Saturday, 17 September 2016
(112): Al-Andalus: The Mosque-Cathedral and the conscience of history (II)
One thing you cannot escape noticing in the cities of Spain, is the dual atmosphere that is apparent in the architecture, landscape and historical monuments of the country. On one hand, you notice the European design of its buildings, which is a common sight in the Western World. Some of the buildings resemble parts of London, or even the heart of San Francisco in California.
The other part of the old city, were the restaurant Sobrino de Botin is located represents the cross-cultural nature of Spain, where you see historical traces of other civilizations like the Greek and Islamic civilizations.
The IE Business School assigned a tour guide for us to go through the old city after witnessing the more modern part earlier. The ancient city comprises of some hilly areas, the old city town hall and restaurants. You can tell from the onset that tourism is important to this country. In fact, I noticed it right from the airport.
On arrival, I was expecting serious scrutiny from the immigration officials. Interestingly, in all the countries I visited so far, I experienced the fastest clearance from an immigration official in Spain. I handed in my passport, the official looked at my visa, without saying a word, stamped on it, and in no more than 5 seconds, I was on my way out to check for my luggage.
I was traveling together with a friend and colleague from our office. Unfortunately, his luggage did not arrive along with mine, even though we checked our bags together from Jeddah. We were asked to report to the lost luggage office, which we did. They promised to trace the bags and let us know within the next 24 hours. We left our hotel address with them.
The following day, after lectures, we returned to the hotel, and my friend asked at the reception whether he received any message. He was asked to check his room, lo and behold! His bags were brought intact, and placed in his room. I told my friend that I had similar experience back in 2004, precisely on the morning of September 10 at Manchester airport in the UK. On arrival, I noticed that one of my bags was not there. I reported to the lost baggage office.
Two days later, a man knocked at the house I was staying. Hello, he said, “I would like to apologise for the delay in bringing your luggage. We noticed that the handle of the bag was broken, that was why we could not clear it at the airport. Here is a replacement for the broken one; I hope you will continue to use our airline.” That was it, and the man left. I was perplexed, remained speechless as I gently took the two bags, wondering what happened to the sense of justice in our countries. Apologies for the digression.
The tour guide took us to the old city of Madrid, where we visited several monumental places. Among them was the restaurant called Sobrino de Botin, believed to be operating continuously without changing location since 1725. The Guinness World Book of Record awarded a certificate to the restaurant, which they placed at the entrance. “Wow,” exclaimed one of our colleagues; “this is Moroccan architecture,” he said. Many of us turned to Khaled Idrisi, as he explained to us the similarities between the design, sitting arrangements, arts and other features that define this restaurant. It wasn’t surprising at all to hear this from Khaled, as most of the buildings in the area have an element of North African outlook. A testimony to the influence of the Andalus Empire, many of which have been preserved by the Spanish authorities.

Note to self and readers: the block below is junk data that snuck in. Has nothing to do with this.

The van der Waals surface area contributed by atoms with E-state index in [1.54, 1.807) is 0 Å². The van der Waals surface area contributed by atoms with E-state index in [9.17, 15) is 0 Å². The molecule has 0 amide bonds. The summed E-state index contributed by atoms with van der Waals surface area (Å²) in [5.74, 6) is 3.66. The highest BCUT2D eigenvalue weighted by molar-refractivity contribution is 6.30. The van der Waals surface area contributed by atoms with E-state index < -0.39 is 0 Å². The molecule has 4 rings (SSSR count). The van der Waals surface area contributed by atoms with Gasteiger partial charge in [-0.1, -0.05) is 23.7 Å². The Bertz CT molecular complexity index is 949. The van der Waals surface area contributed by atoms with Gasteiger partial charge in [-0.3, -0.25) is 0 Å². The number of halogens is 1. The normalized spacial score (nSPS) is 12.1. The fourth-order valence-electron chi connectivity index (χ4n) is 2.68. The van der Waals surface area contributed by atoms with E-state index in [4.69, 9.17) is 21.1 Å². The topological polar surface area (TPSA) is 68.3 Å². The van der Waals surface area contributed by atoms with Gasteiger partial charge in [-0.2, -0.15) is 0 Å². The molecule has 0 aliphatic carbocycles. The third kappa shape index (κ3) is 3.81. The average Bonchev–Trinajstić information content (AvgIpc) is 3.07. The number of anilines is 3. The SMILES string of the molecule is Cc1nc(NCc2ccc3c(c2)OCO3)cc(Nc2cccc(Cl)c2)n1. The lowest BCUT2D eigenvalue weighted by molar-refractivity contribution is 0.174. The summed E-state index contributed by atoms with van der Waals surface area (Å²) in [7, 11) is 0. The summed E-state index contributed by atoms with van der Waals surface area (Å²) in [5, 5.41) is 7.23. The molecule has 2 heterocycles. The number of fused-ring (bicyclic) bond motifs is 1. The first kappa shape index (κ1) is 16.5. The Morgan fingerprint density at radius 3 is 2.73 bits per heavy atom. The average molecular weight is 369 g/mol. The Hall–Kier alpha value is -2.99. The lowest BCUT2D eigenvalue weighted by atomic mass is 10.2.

Next place to visit was a local market called Alfonso Dube Y Diez. It was a typical market made from steel. Its current design was completed in 1915. The market gives you a feeling of ancient Spain. It was well designed; there are butchers on one side busy selling meat, while smaller fish markets are located in other areas. You cannot lose sight of tourists also enjoying the taste of local dishes. I hope our local markets in Nigeria, like the old Kurmi Market in Kano will one day receive the attention, preservation and promotion that markets like Alfonso have received. In fact, in a period of economic recession, it is a source of income for the state.
Several landmarks in the older part of Madrid still signify the impact of Andalus in Modern Spain. Among these landmarks are the Hammams, originally from the Arabic word Hammam. Although in present times, Hammam is translated as toilet, in those days, the Hammam refers to a bath place, not bath in a literal sense, but a place of relaxation. Hammam Al-Andalus was one of the key areas of tourist attraction, and it has branches in several cities like Grenada, Cordoba and Malaga.
In order to “kill the lice on our eyes,” we visited one of the Hammams in the city Centre. The entrance resembles what in Hausaland we call “Soro,” a waiting area or sitting room in traditional Hausa architecture. The design so much resembles the traditional palaces in Hausa city-states one might think he is in Kano, Kazaure or Daura. This is not at all surprising looking at the historical relationship between North Africa and parts of Sub-Saharan Africa.
There are small ponds similar to modern day swimming pools, albeit much smaller. The sense of tranquility and calmness in the Hammam creates a feeling of admiration for those civilizations that flourished. It makes you engulfed with nostalgia for the achievements of Andalus. I was curious to know the function of the Hammam in those days. Our tour guide in Hammam Al-Andalus told us that scholars in Andalus frequently used the Hammam, so when they are tired of reading, writing or other forms of studies, they use the pools to take bath, relax and continue with their intellectual activities.
To be continued
08 Dhul Hijja, 1437
10 September 2016